In the wake of Federal District Court Judge William Alsup’s order last week, USCIS has announced that it will continue to accept and process DACA renewal applications. Under the guidelines,
· Those who have previously received DACA and whose DACA expired on or after Sept. 5, 2016, may file the request as a renewal request
· Those who have previously received DACA and whose DACA expired before Sept. 5, 2016, or whose DACA was previously terminated at any time, are not technically eligible to file for renewals. However, such individuals may file for new initial requests for DACA.
The bulletin does make clear, though, that individuals who have never held DACA status may not apply. Furthermore, USCIS will not accept or approve applications for advance parole from DACA holders. (Prior to this, advance parole grants allowed recipients to temporarily travel outside the US for urgent humanitarian reasons, educational, or employment purposes.)
This, of course, is not the end of the story. Judge Alsup’s order was only a preliminary injunction that keeps the program in place while litigation over its rescission continues. The government does have 60 days to appeal the ruling and officials have stated that they intend to contest it. But while the window is open, individuals eligible to renew or file for initial requests should give the matter due consideration, as long as they are cognizant that the decision can be overturned on appeal (and filing fees possibly forfeit.) Additionally, individuals who have problematic issues need to weigh the benefits of deferred action and work authorization against the potential risks of being placed into removal proceedings. For example, if a DACA recipient has been arrested or convicted of a disqualifying criminal offense, there is a high likelihood, especially in this climate, that the application will not only be denied but referred to Immigration and Customs Enforcement for further action. To illustrate: under DACA guidelines, an individual will not be considered for DACA if he/she has been convicted of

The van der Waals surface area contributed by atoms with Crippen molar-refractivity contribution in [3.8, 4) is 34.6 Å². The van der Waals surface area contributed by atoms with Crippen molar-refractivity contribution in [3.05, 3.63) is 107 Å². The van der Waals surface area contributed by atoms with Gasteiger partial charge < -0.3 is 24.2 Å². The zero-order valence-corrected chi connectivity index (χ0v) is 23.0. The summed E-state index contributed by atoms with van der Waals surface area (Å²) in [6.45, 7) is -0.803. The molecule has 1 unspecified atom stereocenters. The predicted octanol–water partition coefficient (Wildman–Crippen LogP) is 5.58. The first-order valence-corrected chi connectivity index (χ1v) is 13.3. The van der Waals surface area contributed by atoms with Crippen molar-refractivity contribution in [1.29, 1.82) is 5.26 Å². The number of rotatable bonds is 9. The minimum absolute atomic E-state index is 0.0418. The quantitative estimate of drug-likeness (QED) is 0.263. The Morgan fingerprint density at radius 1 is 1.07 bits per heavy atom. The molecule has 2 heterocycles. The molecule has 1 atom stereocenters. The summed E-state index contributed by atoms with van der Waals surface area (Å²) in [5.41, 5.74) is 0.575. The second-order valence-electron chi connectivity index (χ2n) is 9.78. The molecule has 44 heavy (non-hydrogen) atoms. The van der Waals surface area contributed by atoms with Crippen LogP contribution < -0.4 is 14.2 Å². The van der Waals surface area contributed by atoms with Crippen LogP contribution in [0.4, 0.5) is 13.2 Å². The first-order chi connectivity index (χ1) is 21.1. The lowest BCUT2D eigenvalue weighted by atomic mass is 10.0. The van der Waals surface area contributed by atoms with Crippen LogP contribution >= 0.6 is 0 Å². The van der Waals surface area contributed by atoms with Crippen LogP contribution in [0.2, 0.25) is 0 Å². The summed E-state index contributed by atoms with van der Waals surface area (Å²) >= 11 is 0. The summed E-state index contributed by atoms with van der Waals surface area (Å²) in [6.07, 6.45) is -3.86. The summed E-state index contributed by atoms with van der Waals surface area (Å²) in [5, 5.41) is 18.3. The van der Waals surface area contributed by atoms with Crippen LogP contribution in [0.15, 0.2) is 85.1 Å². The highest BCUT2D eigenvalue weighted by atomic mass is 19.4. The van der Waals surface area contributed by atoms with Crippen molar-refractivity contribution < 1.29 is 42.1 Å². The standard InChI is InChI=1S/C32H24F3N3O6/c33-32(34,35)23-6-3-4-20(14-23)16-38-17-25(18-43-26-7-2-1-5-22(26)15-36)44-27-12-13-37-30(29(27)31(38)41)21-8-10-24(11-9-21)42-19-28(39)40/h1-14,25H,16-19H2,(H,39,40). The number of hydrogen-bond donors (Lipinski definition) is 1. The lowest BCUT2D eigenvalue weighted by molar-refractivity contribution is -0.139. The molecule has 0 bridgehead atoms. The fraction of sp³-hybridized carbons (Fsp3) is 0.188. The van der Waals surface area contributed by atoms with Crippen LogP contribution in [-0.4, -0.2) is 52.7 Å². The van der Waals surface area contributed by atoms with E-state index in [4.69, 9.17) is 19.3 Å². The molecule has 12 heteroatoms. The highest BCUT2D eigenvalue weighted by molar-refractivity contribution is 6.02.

· A felony offense;
· A significant misdemeanor offense; or
· Three or more misdemeanor offenses not occurring on the same date and not arising out of the same act, omission, or scheme of conduct
· You are otherwise deemed to pose a threat to national security or public safety.
Hypothetically, then, someone whose DACA has expired but who has subsequently been found guilty of drunk driving could unwittingly expose him/herself to removal proceedings by filing a renewal application.
So while this ruling is unexpectedly welcome news (given the recent trend), it would be prudent for DACA recipients with issues to seriously evaluate their prospects with qualified counsel. For more information on DACA and how to file the renewal request, please contact our office. The above is general information only and not to be relied upon as legal advice. It does not create an attorney client relationship nor should it be relied upon as advice in lieu of consultation with an attorney.